Screenshot of Murrine Unity Carbonite GTK theme

Guayadeque – a nice desktop-neutral media player

I have been searching for an audio player which can take the place of Rhythmbox, because I switch between the GNOME and Xfce desktop environments. My main problem has been that I don’t know what I am looking for, only what I don’t want. 😦 I have tried all of the GUI audio media players available in the Frugalware repositories. After a long search I am currently using Guayadeque – http://guayadeque.org. It’s quite light on dependencies but is very full featured, including support for:

  • Cross-fade
  • Lyrics
  • Downloading album artwork
  • Audio
  • Podcasts
  • Recording

Screenshot of Guayadeque audio player

I may not use an audio player like most people because I usually listen to just one album at a time. Guayadeque suits me but I can’t explain just why I like it. Just as different text editors suit different people, the same applies to audio media players. I am beginning to understand just why there are so many media players available on Linux: not everyone’s the same. The only thing I now need to do is find an application which allows me to rip tracks from a CD into my preferred format. I’m thinking that a console-based application would be best. When I find one I like I’ll report back here.

For the moment, keep on rocking!

My current favourite Chrom(e|ium) extensions

 

Here are the Chrom(e|ium) extensions and apps which I am currently using and the purpose for which I have them installed. This list may not be of use to anyone else but at least if I lose all my extensions I know where to get a list of those I did have installed. 🙂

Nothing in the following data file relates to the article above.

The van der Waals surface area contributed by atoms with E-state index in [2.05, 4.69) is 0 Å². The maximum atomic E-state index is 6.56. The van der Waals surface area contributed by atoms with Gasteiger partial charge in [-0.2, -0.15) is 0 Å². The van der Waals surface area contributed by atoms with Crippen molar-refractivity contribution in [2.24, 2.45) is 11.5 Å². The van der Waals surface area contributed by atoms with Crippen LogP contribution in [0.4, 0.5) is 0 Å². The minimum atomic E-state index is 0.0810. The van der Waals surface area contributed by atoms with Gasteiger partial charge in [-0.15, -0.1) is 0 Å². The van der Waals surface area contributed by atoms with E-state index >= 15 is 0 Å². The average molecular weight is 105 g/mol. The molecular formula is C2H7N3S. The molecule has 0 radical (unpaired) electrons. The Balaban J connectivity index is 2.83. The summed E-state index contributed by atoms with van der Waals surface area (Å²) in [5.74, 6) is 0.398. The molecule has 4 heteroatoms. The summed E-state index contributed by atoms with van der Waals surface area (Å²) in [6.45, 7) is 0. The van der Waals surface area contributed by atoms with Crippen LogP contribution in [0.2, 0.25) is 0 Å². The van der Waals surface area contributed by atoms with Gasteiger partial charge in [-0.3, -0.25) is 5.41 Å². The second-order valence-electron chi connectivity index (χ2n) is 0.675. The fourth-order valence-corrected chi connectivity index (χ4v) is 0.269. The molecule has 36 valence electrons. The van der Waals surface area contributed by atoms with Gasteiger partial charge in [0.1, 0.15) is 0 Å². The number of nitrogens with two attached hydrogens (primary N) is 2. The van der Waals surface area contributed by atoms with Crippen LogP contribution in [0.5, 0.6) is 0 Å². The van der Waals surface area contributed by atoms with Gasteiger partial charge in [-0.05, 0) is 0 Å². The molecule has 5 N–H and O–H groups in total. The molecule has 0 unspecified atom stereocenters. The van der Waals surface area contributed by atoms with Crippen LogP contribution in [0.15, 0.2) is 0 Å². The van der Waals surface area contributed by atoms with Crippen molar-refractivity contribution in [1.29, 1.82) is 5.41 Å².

I’m trying to keep the list of extensions to a minimum because I know they use memory all the time they’re running.

 

Extensions

Scribefire – blog entry writing, which allows for writing entries offline. Since I usually think of stuff I want to blog about while offline, this was an important feature.

App Launcher – provides an icon in the top bar from which I can choose an installed application.

Adblock PLus for Google Chrome – blocks ads. 🙂 I’m still not sure if this is worth having installed but I’ll wait and see.

Diigo Bookmark etc… – to bookmark pages of interest. I am experimenting with this extension as a way of bookmarking and storing web pages which I want to read later.

Google Tasks – provides a full-window view of tasks in Google Tasks.

Quickrr World Clock – displays the current time in whatever locations around the world you choose. I use this when chatting in IRC and want to know the local time elsewhere.

RSS Subscription Extension – I use this to subscribe quickly and easly to RSS feeds.

 

Apps

imo – This is basically a link to the imo chat web site which provides a web interface to multiple instant messaging networks.

Quick Note – allows you to store text and images both locally and synchronise with your personal Diigo “library”. I am testing this as a way of making notes about stuff that I need to have access to offline.